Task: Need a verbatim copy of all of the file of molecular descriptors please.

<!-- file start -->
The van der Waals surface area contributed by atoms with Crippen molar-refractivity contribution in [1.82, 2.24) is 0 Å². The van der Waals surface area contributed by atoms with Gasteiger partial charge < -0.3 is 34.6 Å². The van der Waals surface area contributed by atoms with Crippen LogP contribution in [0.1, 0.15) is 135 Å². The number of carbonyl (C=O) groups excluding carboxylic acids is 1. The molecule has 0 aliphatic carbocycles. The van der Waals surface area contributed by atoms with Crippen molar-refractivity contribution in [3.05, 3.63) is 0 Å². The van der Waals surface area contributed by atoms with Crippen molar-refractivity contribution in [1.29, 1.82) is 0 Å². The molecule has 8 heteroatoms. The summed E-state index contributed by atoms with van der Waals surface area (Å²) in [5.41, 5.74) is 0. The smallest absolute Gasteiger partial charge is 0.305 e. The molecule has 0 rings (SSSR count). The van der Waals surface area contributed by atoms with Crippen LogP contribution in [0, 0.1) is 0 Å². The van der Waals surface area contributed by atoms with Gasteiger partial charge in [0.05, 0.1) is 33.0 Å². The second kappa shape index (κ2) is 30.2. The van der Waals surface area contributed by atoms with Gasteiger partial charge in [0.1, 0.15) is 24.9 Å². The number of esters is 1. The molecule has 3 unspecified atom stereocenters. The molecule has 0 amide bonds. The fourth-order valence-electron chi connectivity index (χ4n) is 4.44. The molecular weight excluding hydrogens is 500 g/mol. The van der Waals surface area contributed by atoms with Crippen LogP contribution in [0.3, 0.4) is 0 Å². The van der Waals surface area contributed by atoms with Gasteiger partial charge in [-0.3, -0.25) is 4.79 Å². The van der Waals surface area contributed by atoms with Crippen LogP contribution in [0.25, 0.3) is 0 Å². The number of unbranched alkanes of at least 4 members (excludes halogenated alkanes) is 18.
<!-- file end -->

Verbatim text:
The van der Waals surface area contributed by atoms with Crippen molar-refractivity contribution in [1.82, 2.24) is 0 Å². The van der Waals surface area contributed by atoms with Gasteiger partial charge < -0.3 is 34.6 Å². The van der Waals surface area contributed by atoms with Crippen LogP contribution in [0.1, 0.15) is 135 Å². The number of carbonyl (C=O) groups excluding carboxylic acids is 1. The molecule has 0 aliphatic carbocycles. The van der Waals surface area contributed by atoms with Crippen molar-refractivity contribution in [3.05, 3.63) is 0 Å². The van der Waals surface area contributed by atoms with Crippen molar-refractivity contribution in [1.29, 1.82) is 0 Å². The molecule has 8 heteroatoms. The summed E-state index contributed by atoms with van der Waals surface area (Å²) in [5.41, 5.74) is 0. The smallest absolute Gasteiger partial charge is 0.305 e. The molecule has 0 rings (SSSR count). The van der Waals surface area contributed by atoms with Crippen LogP contribution in [0, 0.1) is 0 Å². The van der Waals surface area contributed by atoms with Gasteiger partial charge in [0.05, 0.1) is 33.0 Å². The second kappa shape index (κ2) is 30.2. The van der Waals surface area contributed by atoms with Gasteiger partial charge in [0.1, 0.15) is 24.9 Å². The number of esters is 1. The molecule has 3 unspecified atom stereocenters. The molecule has 0 amide bonds. The fourth-order valence-electron chi connectivity index (χ4n) is 4.44. The molecular weight excluding hydrogens is 500 g/mol. The van der Waals surface area contributed by atoms with Crippen LogP contribution in [0.3, 0.4) is 0 Å². The van der Waals surface area contributed by atoms with Gasteiger partial charge in [-0.3, -0.25) is 4.79 Å². The van der Waals surface area contributed by atoms with Crippen LogP contribution in [0.25, 0.3) is 0 Å². The number of unbranched alkanes of at least 4 members (excludes halogenated alkanes) is 18.